Monday, April 30, 2012

Walpurgis Night / May Day

Because I grew up during the Cold War, May Day was this scary event where the Commies in USSR hauled their missiles through Red Square.  It was supposed to scare their enemies—it certainly scared me.  It wasn't until I got out of college that I discovered that May Day, the international labor day, was based on an event in 1886 Chicago.

The triggering event was a march of unionists who were demanding the 8-hour day.  They assembled in Haymarket Square.  The cops showed up.  There was an explosion.  The cops opened fire and many were killed or wounded.  Naturally, the unionists were blamed and some were arrested and hauled in front of a kangaroo court.  Four were hanged.  By 1893, Illinois had a new governor who was appalled by the miscarriage of justice and pardoned the remaining defendants.

This was the origins of the International Labor Day on the first of May.  Of course, May Day as a rite of spring had been around since pagan times.  In Sweden, the night before May Day is called Walpurgis Night which is still a pagan celebration.  Since it six months from Halloween, it has become a light-weight spring version devoted mostly to getting drunk.  Whether you spend May Day dancing around the May Pole, marching in a union organized parade, or sleeping off a nasty hangover largely depends on your political affiliation.

This year's May Day celebrations in France look especially interesting.  Seems like there is actually something worth marching for.

Happy May Day!

Rival Labour Day rallies reflect national divisions

This year’s Labour Day in France will be like no other as trade unions, supporters of incumbent Nicolas Sakorzy and the country’s far-right simultaneously hit the streets of Paris, five days before the second round of the presidential poll.
By Charlotte BOITIAUX (text)

Five days before France picks its next president, Labour Day stands as a high-stakes campaign event for rivaling political camps. On Tuesday, trade unions traditionally allied with the political left, supporters of incumbent president Nicolas Sarkozy, and the surging far-right National Front (FN) party, are holding competing rallies in Paris.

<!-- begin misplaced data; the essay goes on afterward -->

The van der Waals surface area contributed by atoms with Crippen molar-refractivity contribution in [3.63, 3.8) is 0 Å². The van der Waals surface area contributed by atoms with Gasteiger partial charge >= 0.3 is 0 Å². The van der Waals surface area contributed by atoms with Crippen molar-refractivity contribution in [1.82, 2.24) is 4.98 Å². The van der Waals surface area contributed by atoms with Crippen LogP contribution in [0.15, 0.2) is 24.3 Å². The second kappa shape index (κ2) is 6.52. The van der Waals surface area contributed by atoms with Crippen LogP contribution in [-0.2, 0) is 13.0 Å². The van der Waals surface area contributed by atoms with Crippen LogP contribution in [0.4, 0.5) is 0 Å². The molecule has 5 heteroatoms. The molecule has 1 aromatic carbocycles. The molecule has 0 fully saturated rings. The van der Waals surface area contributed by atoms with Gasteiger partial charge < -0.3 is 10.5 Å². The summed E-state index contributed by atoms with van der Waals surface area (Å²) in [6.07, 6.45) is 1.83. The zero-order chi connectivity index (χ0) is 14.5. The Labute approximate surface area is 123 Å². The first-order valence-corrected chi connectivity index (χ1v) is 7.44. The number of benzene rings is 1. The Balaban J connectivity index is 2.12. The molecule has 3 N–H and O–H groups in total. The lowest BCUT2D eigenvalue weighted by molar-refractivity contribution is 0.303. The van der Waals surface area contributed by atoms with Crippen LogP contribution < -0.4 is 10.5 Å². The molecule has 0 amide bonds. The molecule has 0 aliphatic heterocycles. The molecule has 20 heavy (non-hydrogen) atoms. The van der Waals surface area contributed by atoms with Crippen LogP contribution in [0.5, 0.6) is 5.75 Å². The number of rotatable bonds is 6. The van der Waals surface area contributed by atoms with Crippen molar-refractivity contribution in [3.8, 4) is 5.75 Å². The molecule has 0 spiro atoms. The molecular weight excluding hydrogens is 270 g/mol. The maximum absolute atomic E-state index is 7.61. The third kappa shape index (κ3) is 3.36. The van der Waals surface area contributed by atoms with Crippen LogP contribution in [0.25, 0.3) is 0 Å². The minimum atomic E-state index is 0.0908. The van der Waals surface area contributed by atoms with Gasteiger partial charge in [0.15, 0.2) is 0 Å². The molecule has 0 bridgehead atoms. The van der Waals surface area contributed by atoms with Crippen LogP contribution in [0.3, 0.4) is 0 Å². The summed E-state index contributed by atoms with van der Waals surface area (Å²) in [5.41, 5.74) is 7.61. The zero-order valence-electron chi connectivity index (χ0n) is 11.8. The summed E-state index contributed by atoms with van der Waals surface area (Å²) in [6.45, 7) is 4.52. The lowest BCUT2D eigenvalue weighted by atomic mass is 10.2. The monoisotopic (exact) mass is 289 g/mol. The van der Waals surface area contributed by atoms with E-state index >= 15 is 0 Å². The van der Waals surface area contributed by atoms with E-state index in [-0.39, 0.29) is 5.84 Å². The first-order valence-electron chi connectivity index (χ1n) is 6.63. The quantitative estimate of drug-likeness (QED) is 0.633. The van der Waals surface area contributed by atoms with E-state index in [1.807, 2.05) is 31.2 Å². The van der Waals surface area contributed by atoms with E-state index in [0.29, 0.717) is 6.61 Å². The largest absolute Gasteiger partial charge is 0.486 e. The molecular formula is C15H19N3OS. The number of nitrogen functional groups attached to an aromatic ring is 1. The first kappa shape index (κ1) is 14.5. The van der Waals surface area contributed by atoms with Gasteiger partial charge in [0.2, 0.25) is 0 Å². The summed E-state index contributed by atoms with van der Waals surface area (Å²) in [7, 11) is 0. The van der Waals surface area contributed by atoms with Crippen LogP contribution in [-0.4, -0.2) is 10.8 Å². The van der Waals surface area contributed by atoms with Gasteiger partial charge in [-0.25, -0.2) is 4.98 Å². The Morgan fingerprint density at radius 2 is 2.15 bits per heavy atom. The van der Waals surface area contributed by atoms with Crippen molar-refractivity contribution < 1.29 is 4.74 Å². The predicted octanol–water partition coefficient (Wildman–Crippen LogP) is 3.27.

The parading red flags of the leading CGT union usually dominate May 1 in France, but the imminent May 6 presidential runoff between Sarkozy and Socialist Party challenger François Hollande has made for an altogether different national holiday this year.

Fifteen years after being kicked out of the Elysée presidential palace, Socialists are hoping the march will add momentum to Hollande’s campaign and help sweep them back into power.

Trailing in opinion polls, and with a meagre two weeks between the first and second round of the presidential elections, Sarkozy is hoping to upstage his opponents by gathering voters in a historic counter-celebration of worker’s day.

Finally, buoyed up by a record-high 18% score in the first round of the elections, the National Front is gathering members for its annual march from Paris’ Opera to the foot of the equestrian statue of Saint Joan of Arc at the Place des Pyramides.

The French media have highlighted the battle for Labour Day as a symbol of the growing divisions. “Choose your camp,” sarcastically quipped Nicolas Demorand, director of the left-leaning Libération daily in an editorial on Monday. “The Berlin Wall has been rebuilt in the middle of Paris, just like in the good old days of the Cold War.”

The Workers’ Day march organised by France’s unions is the event expected to assemble the most participants on Tuesday. Driven by decades of tradition, but also irked by what they saw as Sarkozy’s attempt to usurp their holiday, union workers and French left-wingers were marching in mass from Denfert-Rochereau in central Paris to the capital’s iconic Place de la Bastille.

"May 1 is about history, May 1 is about a desire for social change, May 1 is about international solidarity,” said Danielle Tartakowsky, professor of contemporary history at Paris University VIII, on France 3 television on Monday.

Tartakowsky added that while the holiday was observed across the world, May 1 was revered like a religious feast by some in France’s powerful CGT union. France’s largest workers’ syndicate made it a day of remembrance for the nine factory workers killed in northern France in 1891 and for May 1, 1936, the date French workers won the right to paid vacations.

However, this year’s Labour Day is hard to dissociate from the election. After three consecutive defeats to the right in presidential elections in 1997, 2002 and 2007, the French left is tipped to stage a comeback.

Hollande announced he would be traveling to the central city of Nevers to pay tribute to Pierre Beregovoy, a former Socialist prime minister, who committed suicide on May 1, 1993. He explained he would not be in Paris because Labour Day belonged “to workers and unions” and that he wanted it “to be respected”. more

1 comment:

  1. Just an observation about the American corporate sanctioned "Labor Day". We no longer have the solidarity with the rest of the globe's May Day labor observance, and the timing of the first Monday in September explicitly guarantees that Students & Labor cannot coordinate any actions on the American Labor Day.

    David Bauer